In addition to the use of materials and their related environmental impacts, ProgRess II also promotes the joint analysis of energy and material efficiency to identify potential synergies and avoid conflicting goals. Most metal processing operations, for example, consume significant amounts of energy. Reducing the flow and losses of materials processed leads to a reduction in energy consumption. However, the paths to material efficiency and to energy efficiency can sometimes diverge. For instance, recycling materials from end-of-life products requires energy for the reverse logistics and the recycling. In-depth analysis is necessary to determine whether the use of the harvested secondary materials offsets this additional energy requirement.
The programme’s 123 measures, which are aimed to impact whole value chains, follow four guiding principles:
- Combine ecological necessities with economic opportunities, innovation support and social responsibility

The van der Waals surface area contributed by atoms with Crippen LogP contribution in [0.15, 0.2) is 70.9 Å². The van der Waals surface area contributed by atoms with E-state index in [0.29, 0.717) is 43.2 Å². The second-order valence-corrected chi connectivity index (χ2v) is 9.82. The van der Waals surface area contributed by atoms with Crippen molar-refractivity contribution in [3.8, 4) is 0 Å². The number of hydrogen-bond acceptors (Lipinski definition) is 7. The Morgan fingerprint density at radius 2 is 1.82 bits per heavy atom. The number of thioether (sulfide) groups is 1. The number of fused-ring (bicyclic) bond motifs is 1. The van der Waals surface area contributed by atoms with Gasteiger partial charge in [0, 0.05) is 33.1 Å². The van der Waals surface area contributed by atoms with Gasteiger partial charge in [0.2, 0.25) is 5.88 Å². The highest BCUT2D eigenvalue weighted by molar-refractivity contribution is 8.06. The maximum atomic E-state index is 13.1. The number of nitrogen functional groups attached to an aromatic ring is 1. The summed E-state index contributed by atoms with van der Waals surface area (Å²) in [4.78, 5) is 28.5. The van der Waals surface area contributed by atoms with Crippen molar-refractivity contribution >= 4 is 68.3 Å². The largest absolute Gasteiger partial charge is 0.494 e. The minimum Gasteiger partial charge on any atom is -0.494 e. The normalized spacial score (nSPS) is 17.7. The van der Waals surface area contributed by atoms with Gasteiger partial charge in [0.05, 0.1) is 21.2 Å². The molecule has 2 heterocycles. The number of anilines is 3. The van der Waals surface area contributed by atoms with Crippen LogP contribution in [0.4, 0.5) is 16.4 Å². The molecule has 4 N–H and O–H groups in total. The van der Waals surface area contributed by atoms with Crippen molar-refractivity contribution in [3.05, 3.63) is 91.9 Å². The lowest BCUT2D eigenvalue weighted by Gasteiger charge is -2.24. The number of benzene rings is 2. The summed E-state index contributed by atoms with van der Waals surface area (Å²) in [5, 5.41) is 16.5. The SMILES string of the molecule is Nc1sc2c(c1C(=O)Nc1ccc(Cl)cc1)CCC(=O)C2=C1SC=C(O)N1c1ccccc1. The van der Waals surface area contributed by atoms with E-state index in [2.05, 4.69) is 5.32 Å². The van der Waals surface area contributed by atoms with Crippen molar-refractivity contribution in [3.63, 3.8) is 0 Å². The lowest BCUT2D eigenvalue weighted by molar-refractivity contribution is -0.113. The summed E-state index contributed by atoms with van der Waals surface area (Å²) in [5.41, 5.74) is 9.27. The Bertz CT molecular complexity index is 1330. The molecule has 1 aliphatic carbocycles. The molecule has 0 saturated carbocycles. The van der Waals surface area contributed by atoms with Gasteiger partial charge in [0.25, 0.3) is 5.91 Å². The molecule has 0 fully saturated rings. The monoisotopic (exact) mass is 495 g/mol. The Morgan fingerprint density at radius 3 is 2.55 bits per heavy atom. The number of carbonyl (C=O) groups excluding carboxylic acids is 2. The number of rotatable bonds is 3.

- View global responsibility as a key guide of national resource policy
- Make economic and production practices in Germany gradually less dependent on primary resources by managing closed-cycles
- Secure sustainable resource use for the long term by guiding society towards quality growth.
Adopting these principles has helped overcome the problem encountered by policymakers when drawing up the programme of making clear distinctions between the various concepts that exist in the area. Agreeing on a definition of resource efficiency and the metrics to measure it presented similar problems. Officials also found that the effort to standardise guidelines to industry was much more complicated than for instance in the field of energy efficiency. In addition to achieving such common understandings, policymakers found that to anchor resource-efficiency in the mindsets of stakeholders is a long process that policy must aim to support and sustain.